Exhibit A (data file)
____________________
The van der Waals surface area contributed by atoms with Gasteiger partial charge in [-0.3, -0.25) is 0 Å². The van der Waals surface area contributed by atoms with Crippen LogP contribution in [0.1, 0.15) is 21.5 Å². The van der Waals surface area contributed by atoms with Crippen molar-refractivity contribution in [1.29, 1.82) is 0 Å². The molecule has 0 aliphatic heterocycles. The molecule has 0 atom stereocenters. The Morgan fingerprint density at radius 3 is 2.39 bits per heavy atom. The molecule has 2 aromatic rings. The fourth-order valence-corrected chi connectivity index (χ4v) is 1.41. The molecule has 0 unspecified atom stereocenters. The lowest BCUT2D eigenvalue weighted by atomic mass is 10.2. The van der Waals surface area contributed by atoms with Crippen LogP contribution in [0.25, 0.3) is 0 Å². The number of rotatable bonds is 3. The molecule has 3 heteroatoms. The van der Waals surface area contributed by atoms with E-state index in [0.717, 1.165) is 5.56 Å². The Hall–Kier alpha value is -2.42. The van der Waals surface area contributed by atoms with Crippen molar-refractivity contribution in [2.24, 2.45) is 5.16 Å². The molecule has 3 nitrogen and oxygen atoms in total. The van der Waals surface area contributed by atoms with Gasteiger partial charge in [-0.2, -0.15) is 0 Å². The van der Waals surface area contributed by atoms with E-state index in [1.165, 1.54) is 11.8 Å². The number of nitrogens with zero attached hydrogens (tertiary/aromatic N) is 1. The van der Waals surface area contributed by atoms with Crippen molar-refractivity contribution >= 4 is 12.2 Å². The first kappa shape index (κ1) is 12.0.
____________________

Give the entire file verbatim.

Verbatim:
The van der Waals surface area contributed by atoms with Gasteiger partial charge in [-0.3, -0.25) is 0 Å². The van der Waals surface area contributed by atoms with Crippen LogP contribution in [0.1, 0.15) is 21.5 Å². The van der Waals surface area contributed by atoms with Crippen molar-refractivity contribution in [1.29, 1.82) is 0 Å². The molecule has 0 aliphatic heterocycles. The molecule has 0 atom stereocenters. The Morgan fingerprint density at radius 3 is 2.39 bits per heavy atom. The molecule has 2 aromatic rings. The fourth-order valence-corrected chi connectivity index (χ4v) is 1.41. The molecule has 0 unspecified atom stereocenters. The lowest BCUT2D eigenvalue weighted by atomic mass is 10.2. The van der Waals surface area contributed by atoms with Crippen LogP contribution in [0.25, 0.3) is 0 Å². The number of rotatable bonds is 3. The molecule has 3 heteroatoms. The van der Waals surface area contributed by atoms with E-state index in [0.717, 1.165) is 5.56 Å². The Hall–Kier alpha value is -2.42. The van der Waals surface area contributed by atoms with Crippen molar-refractivity contribution in [2.24, 2.45) is 5.16 Å². The molecule has 3 nitrogen and oxygen atoms in total. The van der Waals surface area contributed by atoms with Gasteiger partial charge in [-0.2, -0.15) is 0 Å². The van der Waals surface area contributed by atoms with E-state index in [1.165, 1.54) is 11.8 Å². The number of nitrogens with zero attached hydrogens (tertiary/aromatic N) is 1. The van der Waals surface area contributed by atoms with Crippen molar-refractivity contribution >= 4 is 12.2 Å². The first kappa shape index (κ1) is 12.0.